A kind of serenity.

During the past few weeks, the closest approximation I've been able to make to serenity has felt too much like the 1938 Kandinsky painting that bears that ideal's name:

There's much more to be said, as always. But for now, I'm marking a place, asserting a plan: I need the tough discipline of poetry; of the long, hard look at the world in a certain kind of essay; of the slow and steady, the unhurriedly contemplative. There's no small irony in the fact that I'm skipping town in order to inaugurate this slowing and stilling, and that I'll undoubtedly spend a long part of the trip southward rocking out to one or another of my favorite playlists, which drive in more senses than one. I'll undoubtedly flip off the "Hell is Real" billboards as I pass them, just for old times' sake. But under the surface flurry, I'll be regrouping, consolidating, sorting and settling. I'll be not entirely unlike this bird (in a picture my father sent to me this morning; he'd been watching this bird sit atop this chimney all morning, and while he and I were on the phone earlier, it returned and he caught it):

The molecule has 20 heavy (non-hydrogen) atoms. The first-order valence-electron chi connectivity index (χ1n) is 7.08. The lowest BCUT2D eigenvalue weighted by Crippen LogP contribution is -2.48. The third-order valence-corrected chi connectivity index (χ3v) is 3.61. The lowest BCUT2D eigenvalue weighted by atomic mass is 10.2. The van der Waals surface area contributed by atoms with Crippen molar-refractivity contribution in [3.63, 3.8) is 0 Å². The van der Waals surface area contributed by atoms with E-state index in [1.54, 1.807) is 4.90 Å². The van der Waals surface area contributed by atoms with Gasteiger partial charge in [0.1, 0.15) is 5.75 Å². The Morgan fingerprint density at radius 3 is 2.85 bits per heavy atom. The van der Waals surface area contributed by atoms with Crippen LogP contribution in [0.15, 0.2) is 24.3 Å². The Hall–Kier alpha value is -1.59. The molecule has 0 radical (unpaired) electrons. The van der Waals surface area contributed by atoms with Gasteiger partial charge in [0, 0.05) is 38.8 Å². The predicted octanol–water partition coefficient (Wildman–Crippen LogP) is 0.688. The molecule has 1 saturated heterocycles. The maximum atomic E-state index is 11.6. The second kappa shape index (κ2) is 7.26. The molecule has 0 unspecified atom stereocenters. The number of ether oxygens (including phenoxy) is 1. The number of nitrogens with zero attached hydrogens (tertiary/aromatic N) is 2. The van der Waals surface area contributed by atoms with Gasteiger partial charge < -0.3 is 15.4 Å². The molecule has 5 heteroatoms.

The birds here were loud this morning, happily clamoring; we were blessed with a lovelier day than Skokie's gotten, I see. The woodpecker's hollow knock is becoming one of my favorite morning sounds, but I'm guessing it's warm outside based on the number of other chirruping whoops that that knock backed as I awoke.

sources for today's images: 1) EasyArt; 2) my fantabulous father.